Interview With Static-X's Tony Campos July 22nd, 2020 • Interview #166
Metal Pulp And Paper: Hello Tony. Thank you for taking the time to speak with us here at Metal Pulp And Paper. We appreciate it. Before we dive into talking about Static-X’s latest release, Project: Regeneration: Vol 1, first off, how are you doing? The coronavirus pretty much brought the world and the music industry to a screeching halt. How have you been holding up during this pandemic?
Tony Campos: I’ve been doing ok with it. When I’m not out on tour, I never really leave the house, so things aren’t too different for me. I’ll hit a drive thru for food, and I do most of my shopping online. That being said, it sucks I can’t go out and tour. I’m usually on tour at least six months out of the year; I’ve already been home longer than that. I’ve managed to stay busy, though, working on the Project: Regeneration record and various other projects, so all in all, it ain’t so bad.
MPAP:Static-X’s 7th studio release, the first release in 10 years featuring the late Wayne Static’s last recorded vocals hit the world July 10th. It took a lot to put this all together, along with having to deal with the coronavirus simultaneously when you were trying to set a release date. Now that the dust has settled, how does it feel to release this to all the die-hard fans out there finally?
Tony: It feels great to finally get this out to the fans, and to hear that they’re really enjoying it. We’ve had a few delays along the way, including ones caused by the pandemic, and we had to disappoint the fans by not being able to meet our originally anticipated release date, but I’m glad they finally have it and feel like it was worth the wait.
MPAP: Yes, it was worth the wait. So, before Wayne passed away in 2014, he was working on some demos which he had sent to a producer, who also happened to be a mutual friend of yours. Years later, that producer discovered those recordings of Wayne’s and then contacted you. How many of those specific demos ended up on Vol 1, because after you were contacted, you additionally found some songs that didn’t make Static-X’s 2005s Start A War release that had Wayne’s vocals on them?
Tony: Actually, I received those initial five demos not too long after Wayne had passed. Two of those are on Vol. 1.
MPAP: Those demos that Wayne had recorded were I’m assuming not originally intended to be in the style of Static-X, more than likely they were going to be for his solo band. Maybe a follow up to his 2011 Pighammer release?
Tony: Wayne really only wrote in one style: Evil Disco. Whether he intended to label it as Static-X or for his solo band, I really don’t know. I know he had discussed making another Static record with the producer that gave me the demos but, at this point, all we can do is speculate.
MPAP: Were there ever any thoughts about, maybe you should just add music to those vocal demos of his and interpret how maybe Wayne would have recorded the music, and not add the Static-X name to them?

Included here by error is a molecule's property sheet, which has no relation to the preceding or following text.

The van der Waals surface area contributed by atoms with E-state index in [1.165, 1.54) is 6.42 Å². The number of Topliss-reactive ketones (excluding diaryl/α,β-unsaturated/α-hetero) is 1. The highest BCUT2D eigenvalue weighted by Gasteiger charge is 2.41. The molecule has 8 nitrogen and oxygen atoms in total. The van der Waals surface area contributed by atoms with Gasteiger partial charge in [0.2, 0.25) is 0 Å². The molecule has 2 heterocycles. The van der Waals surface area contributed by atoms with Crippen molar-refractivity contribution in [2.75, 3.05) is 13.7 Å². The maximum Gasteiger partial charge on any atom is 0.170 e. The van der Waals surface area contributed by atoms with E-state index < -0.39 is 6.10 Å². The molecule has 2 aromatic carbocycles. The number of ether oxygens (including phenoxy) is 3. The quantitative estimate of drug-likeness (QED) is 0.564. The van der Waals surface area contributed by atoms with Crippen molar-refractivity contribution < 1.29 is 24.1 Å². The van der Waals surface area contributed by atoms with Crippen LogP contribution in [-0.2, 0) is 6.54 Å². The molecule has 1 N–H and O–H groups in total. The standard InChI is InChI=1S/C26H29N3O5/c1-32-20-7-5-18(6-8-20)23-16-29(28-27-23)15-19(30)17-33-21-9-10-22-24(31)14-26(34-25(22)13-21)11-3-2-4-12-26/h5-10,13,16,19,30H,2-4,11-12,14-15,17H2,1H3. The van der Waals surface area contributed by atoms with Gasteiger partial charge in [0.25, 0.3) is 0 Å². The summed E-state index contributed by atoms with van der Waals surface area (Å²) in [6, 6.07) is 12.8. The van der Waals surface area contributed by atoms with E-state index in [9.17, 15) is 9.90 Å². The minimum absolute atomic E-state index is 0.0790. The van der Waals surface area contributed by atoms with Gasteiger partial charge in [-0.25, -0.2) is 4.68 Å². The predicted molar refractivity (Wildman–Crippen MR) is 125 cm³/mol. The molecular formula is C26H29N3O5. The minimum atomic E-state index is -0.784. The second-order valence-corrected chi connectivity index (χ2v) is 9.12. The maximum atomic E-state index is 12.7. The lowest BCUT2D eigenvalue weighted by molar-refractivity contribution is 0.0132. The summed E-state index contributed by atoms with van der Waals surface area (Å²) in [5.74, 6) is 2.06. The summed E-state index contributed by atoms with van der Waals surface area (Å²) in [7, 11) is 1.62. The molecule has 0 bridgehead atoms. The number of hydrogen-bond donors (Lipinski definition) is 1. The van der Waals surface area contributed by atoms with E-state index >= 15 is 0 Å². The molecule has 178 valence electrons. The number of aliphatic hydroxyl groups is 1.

Tony: That’s kinda what we did. For the vocal only demos, we wrote what felt like something Wayne would’ve come up with during that early era of the band. Once Koichi, Ken, and I got involved, adding our ideas on top of that, it became a Static song. It was a really cool process. Working on that first batch of demos was kind of like working with Wayne again. Back in the early days, he would come into the rehearsal room with his Alesis HR-16 drum machine with some program on there and a guitar riff or two. That’s pretty much what those demos consisted of, so it really helped put us back in that mindset and recapture that vibe from the early days. When working on the vocal only tracks, which we found much later, we had to reverse that process, but it was still really cool. So yeah, it was all of us working on music together again, so it felt right to give it the Static-X label.
MPAP: Like mentioned, some of Wayne’s vocals we are hearing for the very first time from songs that didn’t make the Start A War record. When you discovered those vocals, had you ever heard them before?
Tony: Yeah, I was in the studio when Wayne tracked those vocals. I hadn’t heard those songs in a long time, though.
MPAP: What about the music for those particular songs? Most of the music that was intended for the songs were lost or severely damaged, do you remember anything about them?
Tony: I think you’re confusing the songs that never made the SAW record with the last batch of demos we found. The songs "Bring You Down," "Hollow," and "Worth Dyin For" were part of the SAW sessions, and were dug up by our long time producer Ulrich Wilde. We kept Wayne’s vocal performances, and wrote new music underneath. The original music wasn’t up to snuff, which is why they didn’t make the SAW record. We felt like we could do a better job, adding more of a Wisconsin Death Trip vibe to them. That last batch of demos we found, a lot of those tapes were damaged, and we were only able to recover vocal performances for a lot of that stuff. These were things Wayne was demoing on his own, so I never heard the majority of that stuff, including any music that may have accompanied those vocal performances.